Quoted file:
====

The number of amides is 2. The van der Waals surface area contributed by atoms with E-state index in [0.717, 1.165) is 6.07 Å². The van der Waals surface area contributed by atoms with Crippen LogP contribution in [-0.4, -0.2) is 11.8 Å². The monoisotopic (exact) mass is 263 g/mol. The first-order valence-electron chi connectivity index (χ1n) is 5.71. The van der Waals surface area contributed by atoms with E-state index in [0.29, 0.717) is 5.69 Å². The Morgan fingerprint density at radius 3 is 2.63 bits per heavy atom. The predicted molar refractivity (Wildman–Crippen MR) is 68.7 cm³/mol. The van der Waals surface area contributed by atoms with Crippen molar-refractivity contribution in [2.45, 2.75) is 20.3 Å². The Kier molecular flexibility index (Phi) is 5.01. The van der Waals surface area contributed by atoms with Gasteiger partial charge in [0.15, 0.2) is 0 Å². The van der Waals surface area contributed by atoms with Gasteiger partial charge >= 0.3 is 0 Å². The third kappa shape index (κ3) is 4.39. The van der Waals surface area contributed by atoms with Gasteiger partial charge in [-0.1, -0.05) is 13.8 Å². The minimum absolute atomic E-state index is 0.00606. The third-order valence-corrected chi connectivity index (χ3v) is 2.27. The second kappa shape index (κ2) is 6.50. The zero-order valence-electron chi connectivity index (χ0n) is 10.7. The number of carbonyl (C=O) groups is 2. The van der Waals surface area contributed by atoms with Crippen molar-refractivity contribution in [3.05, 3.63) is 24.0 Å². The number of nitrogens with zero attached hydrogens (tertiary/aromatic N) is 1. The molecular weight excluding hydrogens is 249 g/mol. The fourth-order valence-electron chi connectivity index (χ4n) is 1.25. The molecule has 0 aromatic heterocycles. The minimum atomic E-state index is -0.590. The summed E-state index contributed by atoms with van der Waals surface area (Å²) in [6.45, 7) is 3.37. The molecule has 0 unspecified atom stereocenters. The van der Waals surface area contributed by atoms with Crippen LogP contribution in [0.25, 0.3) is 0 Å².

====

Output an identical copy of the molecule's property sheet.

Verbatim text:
The number of amides is 2. The van der Waals surface area contributed by atoms with E-state index in [0.717, 1.165) is 6.07 Å². The van der Waals surface area contributed by atoms with Crippen LogP contribution in [-0.4, -0.2) is 11.8 Å². The monoisotopic (exact) mass is 263 g/mol. The first-order valence-electron chi connectivity index (χ1n) is 5.71. The van der Waals surface area contributed by atoms with E-state index in [0.29, 0.717) is 5.69 Å². The Morgan fingerprint density at radius 3 is 2.63 bits per heavy atom. The predicted molar refractivity (Wildman–Crippen MR) is 68.7 cm³/mol. The van der Waals surface area contributed by atoms with Crippen molar-refractivity contribution in [2.45, 2.75) is 20.3 Å². The Kier molecular flexibility index (Phi) is 5.01. The van der Waals surface area contributed by atoms with Gasteiger partial charge in [0.15, 0.2) is 0 Å². The van der Waals surface area contributed by atoms with Gasteiger partial charge >= 0.3 is 0 Å². The third kappa shape index (κ3) is 4.39. The van der Waals surface area contributed by atoms with Gasteiger partial charge in [-0.1, -0.05) is 13.8 Å². The minimum absolute atomic E-state index is 0.00606. The third-order valence-corrected chi connectivity index (χ3v) is 2.27. The second kappa shape index (κ2) is 6.50. The zero-order valence-electron chi connectivity index (χ0n) is 10.7. The number of carbonyl (C=O) groups is 2. The van der Waals surface area contributed by atoms with Crippen molar-refractivity contribution in [3.05, 3.63) is 24.0 Å². The number of nitrogens with zero attached hydrogens (tertiary/aromatic N) is 1. The molecular weight excluding hydrogens is 249 g/mol. The fourth-order valence-electron chi connectivity index (χ4n) is 1.25. The molecule has 0 aromatic heterocycles. The minimum atomic E-state index is -0.590. The summed E-state index contributed by atoms with van der Waals surface area (Å²) in [6.45, 7) is 3.37. The molecule has 0 unspecified atom stereocenters. The van der Waals surface area contributed by atoms with Crippen LogP contribution in [0.25, 0.3) is 0 Å².